Similarly, when I discussed concerns regarding health outcomes, I am also focused on current data and particularly on the rural hospitals that have had service closures and staff reductions. I am not interested in cherry-picked data, but in all the basic quality measures used by groups like CMS and the Leapfrog Group to measure hospital quality. Ballad’s response is my point. Many patients in rural SWVA or NETN will not have the luxury of driving to a ‘flagship’ hospital in the service area in urgent cases or cases of emergencies. Many patients cannot afford an ambulance ride there either. On a related note, my reference to trauma services is confirmed by the reduction of the trauma level classification at Holston Valley. Ballad’s letter also states that the “change is that the most highly acute traumas will be integrated at the regional trauma center”.  This also confirms my statement that highly acute and serious traumas require the most immediate care and that travel distances in Southwest Virginia preclude access to Johnson City Medical Center’s trauma level of care when immediate intervention is necessary.  Overall, my concern is that our rural communities are being left behind with these changes. Consolidation, or the moving of programs (pediatrics, trauma, cardiac, etc) to more centralized, urbanized locations has consequences, including the risk of reducing the quality of care at smaller, rural hospitals. If quality of care is not being compromised at these smaller hospitals, then Ballad should not take issue with making the short-term outcome data of these rural hospitals public.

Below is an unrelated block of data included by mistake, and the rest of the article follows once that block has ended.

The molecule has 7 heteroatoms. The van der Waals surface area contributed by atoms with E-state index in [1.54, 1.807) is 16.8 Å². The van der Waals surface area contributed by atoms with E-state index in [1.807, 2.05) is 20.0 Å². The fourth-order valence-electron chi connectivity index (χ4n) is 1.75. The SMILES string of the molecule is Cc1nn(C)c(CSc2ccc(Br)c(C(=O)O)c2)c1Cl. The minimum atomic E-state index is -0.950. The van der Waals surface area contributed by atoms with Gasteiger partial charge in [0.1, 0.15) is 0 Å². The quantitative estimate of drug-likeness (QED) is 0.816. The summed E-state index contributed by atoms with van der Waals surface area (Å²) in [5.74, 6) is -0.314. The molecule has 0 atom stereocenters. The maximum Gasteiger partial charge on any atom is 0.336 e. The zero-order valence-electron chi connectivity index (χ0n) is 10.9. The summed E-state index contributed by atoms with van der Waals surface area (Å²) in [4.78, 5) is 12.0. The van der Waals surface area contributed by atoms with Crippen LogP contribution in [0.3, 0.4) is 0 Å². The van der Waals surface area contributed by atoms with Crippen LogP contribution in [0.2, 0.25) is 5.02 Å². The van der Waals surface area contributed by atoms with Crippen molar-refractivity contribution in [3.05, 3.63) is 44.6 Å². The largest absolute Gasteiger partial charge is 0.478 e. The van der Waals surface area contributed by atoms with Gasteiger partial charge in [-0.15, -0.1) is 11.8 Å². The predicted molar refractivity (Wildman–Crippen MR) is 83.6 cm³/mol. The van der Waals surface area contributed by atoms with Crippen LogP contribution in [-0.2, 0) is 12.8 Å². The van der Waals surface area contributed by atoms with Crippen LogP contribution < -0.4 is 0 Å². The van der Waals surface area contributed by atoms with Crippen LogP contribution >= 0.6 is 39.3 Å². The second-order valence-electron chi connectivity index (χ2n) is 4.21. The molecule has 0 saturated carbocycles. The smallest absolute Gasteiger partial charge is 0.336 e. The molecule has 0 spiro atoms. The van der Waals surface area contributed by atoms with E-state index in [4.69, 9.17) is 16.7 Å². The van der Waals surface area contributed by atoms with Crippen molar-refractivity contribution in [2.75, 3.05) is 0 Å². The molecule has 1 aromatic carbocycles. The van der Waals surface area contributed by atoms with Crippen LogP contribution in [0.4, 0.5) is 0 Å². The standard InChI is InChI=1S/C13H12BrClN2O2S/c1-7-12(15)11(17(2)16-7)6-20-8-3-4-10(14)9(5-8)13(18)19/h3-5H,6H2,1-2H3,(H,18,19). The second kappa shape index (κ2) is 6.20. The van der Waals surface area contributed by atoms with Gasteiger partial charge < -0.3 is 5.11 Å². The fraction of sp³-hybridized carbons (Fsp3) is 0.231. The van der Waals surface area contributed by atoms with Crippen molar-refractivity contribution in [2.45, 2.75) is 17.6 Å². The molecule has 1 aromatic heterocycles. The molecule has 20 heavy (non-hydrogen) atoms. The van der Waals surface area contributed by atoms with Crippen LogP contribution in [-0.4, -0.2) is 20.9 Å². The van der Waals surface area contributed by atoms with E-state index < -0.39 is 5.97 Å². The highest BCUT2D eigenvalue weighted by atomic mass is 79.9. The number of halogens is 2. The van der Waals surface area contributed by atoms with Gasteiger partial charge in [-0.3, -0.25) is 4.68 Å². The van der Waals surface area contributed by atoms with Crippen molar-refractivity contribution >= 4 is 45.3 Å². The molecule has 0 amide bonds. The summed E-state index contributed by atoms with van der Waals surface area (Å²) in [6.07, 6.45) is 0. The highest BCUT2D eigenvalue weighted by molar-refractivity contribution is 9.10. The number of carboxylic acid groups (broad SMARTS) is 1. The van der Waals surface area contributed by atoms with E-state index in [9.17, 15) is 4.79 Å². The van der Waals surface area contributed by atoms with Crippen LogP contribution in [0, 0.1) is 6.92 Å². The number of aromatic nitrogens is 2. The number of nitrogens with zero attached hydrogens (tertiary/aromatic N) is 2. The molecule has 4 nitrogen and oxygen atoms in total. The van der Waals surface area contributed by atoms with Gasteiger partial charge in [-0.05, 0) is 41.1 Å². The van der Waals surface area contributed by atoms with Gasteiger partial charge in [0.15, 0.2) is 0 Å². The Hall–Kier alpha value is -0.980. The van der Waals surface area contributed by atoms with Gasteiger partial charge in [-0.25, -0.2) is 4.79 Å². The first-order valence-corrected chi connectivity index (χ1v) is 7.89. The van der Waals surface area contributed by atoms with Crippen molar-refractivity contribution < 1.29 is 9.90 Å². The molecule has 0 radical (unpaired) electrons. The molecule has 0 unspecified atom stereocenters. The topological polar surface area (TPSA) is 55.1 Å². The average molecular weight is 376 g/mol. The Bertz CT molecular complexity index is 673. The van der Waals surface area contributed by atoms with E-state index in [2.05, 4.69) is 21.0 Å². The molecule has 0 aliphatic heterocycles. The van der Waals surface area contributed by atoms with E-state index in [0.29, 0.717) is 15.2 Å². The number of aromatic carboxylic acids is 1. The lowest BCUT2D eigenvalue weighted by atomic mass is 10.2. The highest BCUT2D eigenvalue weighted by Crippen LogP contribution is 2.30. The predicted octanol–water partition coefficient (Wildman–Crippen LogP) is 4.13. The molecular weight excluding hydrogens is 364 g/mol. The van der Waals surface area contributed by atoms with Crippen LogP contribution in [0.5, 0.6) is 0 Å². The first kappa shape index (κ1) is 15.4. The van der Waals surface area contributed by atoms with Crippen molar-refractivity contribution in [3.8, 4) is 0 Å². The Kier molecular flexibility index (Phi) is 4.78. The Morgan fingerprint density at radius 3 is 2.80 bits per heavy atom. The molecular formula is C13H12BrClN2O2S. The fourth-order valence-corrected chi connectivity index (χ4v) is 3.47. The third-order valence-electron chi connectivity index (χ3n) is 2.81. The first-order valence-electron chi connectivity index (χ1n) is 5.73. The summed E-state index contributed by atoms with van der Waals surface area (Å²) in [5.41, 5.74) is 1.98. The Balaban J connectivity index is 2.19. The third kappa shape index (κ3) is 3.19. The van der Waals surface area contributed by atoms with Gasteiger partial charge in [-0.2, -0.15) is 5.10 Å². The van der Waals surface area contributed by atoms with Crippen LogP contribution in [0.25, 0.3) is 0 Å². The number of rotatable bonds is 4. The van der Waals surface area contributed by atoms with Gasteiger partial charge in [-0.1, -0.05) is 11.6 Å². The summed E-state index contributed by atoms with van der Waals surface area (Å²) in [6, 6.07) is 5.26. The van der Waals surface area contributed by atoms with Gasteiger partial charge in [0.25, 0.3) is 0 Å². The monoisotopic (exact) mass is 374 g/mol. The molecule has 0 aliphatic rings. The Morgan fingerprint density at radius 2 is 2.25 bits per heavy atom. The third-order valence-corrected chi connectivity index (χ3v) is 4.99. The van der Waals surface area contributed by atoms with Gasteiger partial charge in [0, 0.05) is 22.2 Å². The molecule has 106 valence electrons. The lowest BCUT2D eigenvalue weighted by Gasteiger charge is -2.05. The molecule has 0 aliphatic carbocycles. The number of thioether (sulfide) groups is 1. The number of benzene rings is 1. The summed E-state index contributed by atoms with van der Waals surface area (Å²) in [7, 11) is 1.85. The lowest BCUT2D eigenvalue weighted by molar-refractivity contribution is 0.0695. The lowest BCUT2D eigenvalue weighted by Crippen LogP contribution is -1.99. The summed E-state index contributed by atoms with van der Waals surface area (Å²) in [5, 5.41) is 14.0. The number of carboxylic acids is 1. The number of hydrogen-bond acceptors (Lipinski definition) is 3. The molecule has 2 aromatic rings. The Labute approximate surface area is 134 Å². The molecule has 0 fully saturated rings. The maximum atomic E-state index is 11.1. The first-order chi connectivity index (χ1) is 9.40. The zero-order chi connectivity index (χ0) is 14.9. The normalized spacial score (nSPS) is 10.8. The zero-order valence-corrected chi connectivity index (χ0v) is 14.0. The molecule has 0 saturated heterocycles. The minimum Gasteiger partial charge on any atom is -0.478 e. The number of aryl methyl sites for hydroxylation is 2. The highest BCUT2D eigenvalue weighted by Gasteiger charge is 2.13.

Ballad took issue with my concerns regarding their prices, including the pricing of vitamin D testing. The vitamin D pricing was not taken from a listing on their website but was from a bill received by one of my patients. In fact, in the editorial, I did not fully address my concerns with their billing practices. There have been innumerable circumstances of Ballad ‘requiring’ my patients with insurance to pay more than their co-pays upfront (e.g. $1000 for routine bloodwork) before any routine service is performed, then subsequently billing the patient’s insurance and then billing the patient again. If an independent audit is not established to examine these billing procedures and ensure Ballad’s prices are meeting COPA requirements in Virginia, I will volunteer to collect and analyze patient bills from community members to aid in this endeavor. Ballad should not be concerned about an audit if their procedures are industry-standard and their prices are meeting COPA requirements.